By Stephen Smoot
In 1968 Pendleton County launched a festival that encapsulated all that defined the wonders of the area, including the plant and wildlife, fresh mountain streams, winding hiking trails, and historical drama.
Over a half century later, the treasures of the festival also include a significant boost for the local economy as well. Steve Roberts, executive director of the West Virginia Chamber of Commerce describes their impact, saying, “Fairs and festivals bring much more than fun to areas. They bring locals and visitors alike, stimulating growth and providing clear economic benefits while celebrating community.”
Tammy Linaburg from the Korner Shop Cafe agrees. She says, “each year it gives us a little boost to get back ahead.” With some lingering economic effects of the pandemic still bedeviling businesses, she admitted “it’s been tough this year.”
Laura Brown, executive director for the Pendleton County Economic Development Authority also cited the Korner Shop as one that benefits from the festival, saying they “extend their hours to better serve the public.”
Brown went on to describe broader economic benefits, saying “first quarter lodging taxes for the county are always the largest,” indicating that local hotels and other lodging businesses experience a surge in business.
Local entrepreneurs also take advantages of opportunities by serving as festival vendors. Their efforts not only earn profits, but offer unique food and other products as a major part of the attraction. Brown noted that “One vendor who said it was her 24th fourth year at the festival and this year was as strong as any.”
Although specific figures are unavailable for Pendleton County and the Treasure Mountain Festival, the Mountain State Forest Festival in Elkins was estimated to have brought a $25.8 million total impact to Randolph County in 2006. While the impact of COVID could have devastated some efforts across the state, Governor Jim Justice in 2020 allotted $1.1 million to help to keep them alive.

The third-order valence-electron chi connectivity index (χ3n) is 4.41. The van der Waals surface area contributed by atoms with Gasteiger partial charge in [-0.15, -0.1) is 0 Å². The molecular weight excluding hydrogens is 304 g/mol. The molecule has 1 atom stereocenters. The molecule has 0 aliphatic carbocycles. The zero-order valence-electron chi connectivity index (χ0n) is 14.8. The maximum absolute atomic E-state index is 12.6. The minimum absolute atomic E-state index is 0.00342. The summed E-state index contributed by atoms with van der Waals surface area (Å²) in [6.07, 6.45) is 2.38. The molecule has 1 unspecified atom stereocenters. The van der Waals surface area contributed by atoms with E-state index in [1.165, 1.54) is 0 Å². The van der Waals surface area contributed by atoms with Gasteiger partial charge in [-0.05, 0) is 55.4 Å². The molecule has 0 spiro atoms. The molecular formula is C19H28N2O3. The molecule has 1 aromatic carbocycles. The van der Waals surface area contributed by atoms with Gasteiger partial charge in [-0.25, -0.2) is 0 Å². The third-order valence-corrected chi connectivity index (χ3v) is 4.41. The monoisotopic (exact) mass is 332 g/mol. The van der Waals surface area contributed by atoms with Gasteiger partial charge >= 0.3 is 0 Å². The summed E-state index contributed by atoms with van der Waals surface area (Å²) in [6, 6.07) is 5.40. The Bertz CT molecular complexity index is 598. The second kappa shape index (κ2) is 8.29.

COVID’s continued aftereffects, particularly on the employment market, have made it difficult for some to take full advantage. Stephen Miller, owner of the Star Hotel and Restaurant, says that where he once employed 13, now only four remain on staff. While he could benefit from the extra business, “it takes 10 – 12 (staff) to handle Saturday at the Treasure Mountain Festival.”
Like many businesses all over, it boils down to “a lack of finding good help.”
Miller also shared that concentrating the festival in the bottomlands near the river could limit the economic benefit, suggesting that organizers should “spread it around so it’s not all congested as it is now.” He said that putting all of the attractions in the same general area may be more convenient in some ways, but it also potentially reduces the total amount of time and money spent by locals and tourists.
Churches and civic organizations also see big benefits from the festival. The South Fork Ruritan Club, among many others, perform their most effective fundraising then. As club members explained, “For our organization, TMF is our main fundraising event for the year.” Proceeds from fundraising activities “sustain our organization’s operating costs for the year.”
Other organizations benefit indirectly from the ripple effect of the club’s successful fundraising, which allows it “to offer our building for community events and organizations such as the Boy Scouts and Girl Scouts for a discounted rate.” According to Brown, “some of the civic organizations boost their highest fundraisers of the year in just this one weekend.”
Festivals can boost tourist spending all year long. Ideally attendees come to a place for the first time, or the first time in a long time. They appreciate what the area has to offer and they come back to experience more of it, but tourists are not the only source of support. “One of the most important indicators of success for the festival is our community’s participation,” Brown added. She went on to say that “Anyone local can tell you that they either volunteered or visited some aspect of the festival itself.”
Recent numbers suggest that state tourism as a whole continues to thrive. Last week, Governor Jim Justice issued a statement showing West Virginia’s tourism economy has expanded by nearly four percent over pre-pandemic levels while numbers nationwide show an overall 27 percent drop. Projections for 2022 indicate a possible $5 billion total spent by tourists in the state, which would be the first time the state passed that milestone.
As West Virginia Tourism Secretary Chelsea Ruby said “we actually did better this year than we were doing before the pandemic . . . we’ve been able to thrive in spite of the challenges the last few years have brought.”
With events like the Treasure Mountain Festival providing a key catalyst for success, both Pendleton County and the state as a whole should continue to reap rewards.